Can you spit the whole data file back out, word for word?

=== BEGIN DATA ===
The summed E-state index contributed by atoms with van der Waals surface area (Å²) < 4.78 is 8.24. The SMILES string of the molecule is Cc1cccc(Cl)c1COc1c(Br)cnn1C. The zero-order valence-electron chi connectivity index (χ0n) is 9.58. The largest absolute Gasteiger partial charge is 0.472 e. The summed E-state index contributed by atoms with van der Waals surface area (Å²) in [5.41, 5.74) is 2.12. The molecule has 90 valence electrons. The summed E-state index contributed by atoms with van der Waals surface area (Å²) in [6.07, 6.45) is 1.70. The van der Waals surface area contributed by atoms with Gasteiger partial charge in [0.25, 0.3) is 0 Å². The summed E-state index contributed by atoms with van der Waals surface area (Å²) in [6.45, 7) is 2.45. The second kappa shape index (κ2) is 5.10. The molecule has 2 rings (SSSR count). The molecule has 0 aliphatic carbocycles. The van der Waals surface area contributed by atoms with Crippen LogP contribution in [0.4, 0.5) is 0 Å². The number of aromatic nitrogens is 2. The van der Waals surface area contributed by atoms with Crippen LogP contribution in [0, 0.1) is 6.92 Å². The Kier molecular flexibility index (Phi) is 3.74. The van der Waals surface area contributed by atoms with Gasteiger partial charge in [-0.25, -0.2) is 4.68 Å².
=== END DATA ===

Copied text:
The summed E-state index contributed by atoms with van der Waals surface area (Å²) < 4.78 is 8.24. The SMILES string of the molecule is Cc1cccc(Cl)c1COc1c(Br)cnn1C. The zero-order valence-electron chi connectivity index (χ0n) is 9.58. The largest absolute Gasteiger partial charge is 0.472 e. The summed E-state index contributed by atoms with van der Waals surface area (Å²) in [5.41, 5.74) is 2.12. The molecule has 90 valence electrons. The summed E-state index contributed by atoms with van der Waals surface area (Å²) in [6.07, 6.45) is 1.70. The van der Waals surface area contributed by atoms with Gasteiger partial charge in [0.25, 0.3) is 0 Å². The summed E-state index contributed by atoms with van der Waals surface area (Å²) in [6.45, 7) is 2.45. The second kappa shape index (κ2) is 5.10. The molecule has 2 rings (SSSR count). The molecule has 0 aliphatic carbocycles. The van der Waals surface area contributed by atoms with Crippen LogP contribution in [0.4, 0.5) is 0 Å². The number of aromatic nitrogens is 2. The van der Waals surface area contributed by atoms with Crippen LogP contribution in [0, 0.1) is 6.92 Å². The Kier molecular flexibility index (Phi) is 3.74. The van der Waals surface area contributed by atoms with Gasteiger partial charge in [-0.25, -0.2) is 4.68 Å².